First Rule of Connection? Disconnect
- April 12, 2017
- Posted by: Victoria Freyre
- Category: Digital Detox, Wednesday Wisdom
The truth is that I wanted to disconnect. Having this constant link to information, seeing what everyone of my friends back home or abroad was doing, having the temptation to disappear into my phone or computer, somehow needing to synthesize what I went through constantly: all of this was preventing me from fully immersing. However, this is how I was raised and educated: to constantly keep myself occupied, informed, ready, active. I feel satisfied when I accomplish many of my objectives in a day, content when my schedule is perfectly filled, stressed when I have too much free time and anxious when things do not go according to plan. These habits were deeply ingrained within me when I arrived in Ecuador, but went against the rhythm of life in my new environment. Things usually just happen around here, instead of being planned. People are incredibly spontaneous, which can turn a free day into a very action-packed one, the opposite also being true. To truly immerse, I had to go beyond just learning the local dialect of Spanish: I needed to slow down. However, it was necessary for me to abandon the way I used to organize my life to truly grasp the reality of the people I was living with, to share and be on the same level as them.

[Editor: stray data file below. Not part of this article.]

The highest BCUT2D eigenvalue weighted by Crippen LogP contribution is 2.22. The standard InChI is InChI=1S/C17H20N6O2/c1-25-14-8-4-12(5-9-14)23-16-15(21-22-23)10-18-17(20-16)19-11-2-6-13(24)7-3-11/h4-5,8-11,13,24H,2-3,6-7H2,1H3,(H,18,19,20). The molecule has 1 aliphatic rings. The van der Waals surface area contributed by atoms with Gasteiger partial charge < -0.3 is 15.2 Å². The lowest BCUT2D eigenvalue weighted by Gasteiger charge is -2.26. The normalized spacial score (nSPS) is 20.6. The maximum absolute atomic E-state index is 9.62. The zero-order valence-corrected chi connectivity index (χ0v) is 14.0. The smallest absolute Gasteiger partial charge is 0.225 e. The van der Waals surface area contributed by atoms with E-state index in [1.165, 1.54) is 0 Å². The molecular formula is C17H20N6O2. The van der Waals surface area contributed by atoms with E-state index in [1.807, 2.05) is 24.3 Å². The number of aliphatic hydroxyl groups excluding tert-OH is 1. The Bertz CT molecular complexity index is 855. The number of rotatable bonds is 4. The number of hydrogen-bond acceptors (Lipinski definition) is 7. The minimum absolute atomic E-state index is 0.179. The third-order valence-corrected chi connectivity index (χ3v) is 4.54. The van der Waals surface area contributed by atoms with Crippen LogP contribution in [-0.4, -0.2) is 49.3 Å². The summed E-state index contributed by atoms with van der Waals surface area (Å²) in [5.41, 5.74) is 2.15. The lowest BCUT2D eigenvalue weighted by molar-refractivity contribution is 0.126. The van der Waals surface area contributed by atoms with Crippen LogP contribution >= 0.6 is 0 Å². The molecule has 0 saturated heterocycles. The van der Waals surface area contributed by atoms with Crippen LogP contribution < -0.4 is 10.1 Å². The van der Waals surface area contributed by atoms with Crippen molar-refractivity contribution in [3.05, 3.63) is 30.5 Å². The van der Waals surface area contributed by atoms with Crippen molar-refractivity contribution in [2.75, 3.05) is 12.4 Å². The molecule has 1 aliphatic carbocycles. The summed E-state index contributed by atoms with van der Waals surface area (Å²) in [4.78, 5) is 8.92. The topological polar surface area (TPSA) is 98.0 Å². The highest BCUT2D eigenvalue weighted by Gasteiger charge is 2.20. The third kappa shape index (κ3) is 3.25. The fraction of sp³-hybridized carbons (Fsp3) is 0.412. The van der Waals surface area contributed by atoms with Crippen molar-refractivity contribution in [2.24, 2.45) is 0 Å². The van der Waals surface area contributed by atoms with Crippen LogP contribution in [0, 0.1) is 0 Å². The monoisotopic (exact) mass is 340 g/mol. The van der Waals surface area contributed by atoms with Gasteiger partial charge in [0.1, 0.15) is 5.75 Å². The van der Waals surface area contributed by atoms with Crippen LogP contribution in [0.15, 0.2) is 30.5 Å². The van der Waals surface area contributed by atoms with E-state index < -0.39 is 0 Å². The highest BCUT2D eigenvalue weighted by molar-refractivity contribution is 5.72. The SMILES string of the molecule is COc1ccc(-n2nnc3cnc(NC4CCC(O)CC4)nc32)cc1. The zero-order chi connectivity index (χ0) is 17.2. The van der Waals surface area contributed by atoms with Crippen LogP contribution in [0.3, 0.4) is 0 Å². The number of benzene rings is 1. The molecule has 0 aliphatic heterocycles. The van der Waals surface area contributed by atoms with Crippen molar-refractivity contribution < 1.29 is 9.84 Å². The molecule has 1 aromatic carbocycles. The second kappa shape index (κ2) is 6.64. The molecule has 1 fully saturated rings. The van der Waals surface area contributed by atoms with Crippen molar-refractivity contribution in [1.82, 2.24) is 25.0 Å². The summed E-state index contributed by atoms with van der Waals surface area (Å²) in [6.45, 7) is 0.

Feeling Off Your Game? 5 Reasons You Should Play Analog Games!
- March 25, 2016
- Posted by: Mackenzie Rawcliffe
- Category: Digital Detox
This is a hobby with a growing and diverse community that you can’t participate in alone. You need to get out there, talk with and meet new people. And as I mentioned above the community is diverse – what I like best about analog gaming is that you can’t predict beforehand who will enrich the game the most. The shy person may be able to do the best accent and never break character, elevating the experience for everyone – or that loud mouth guy you were worried about may surprise you with his concern for the party’s well fare and helpfulness in telling other people’s stories.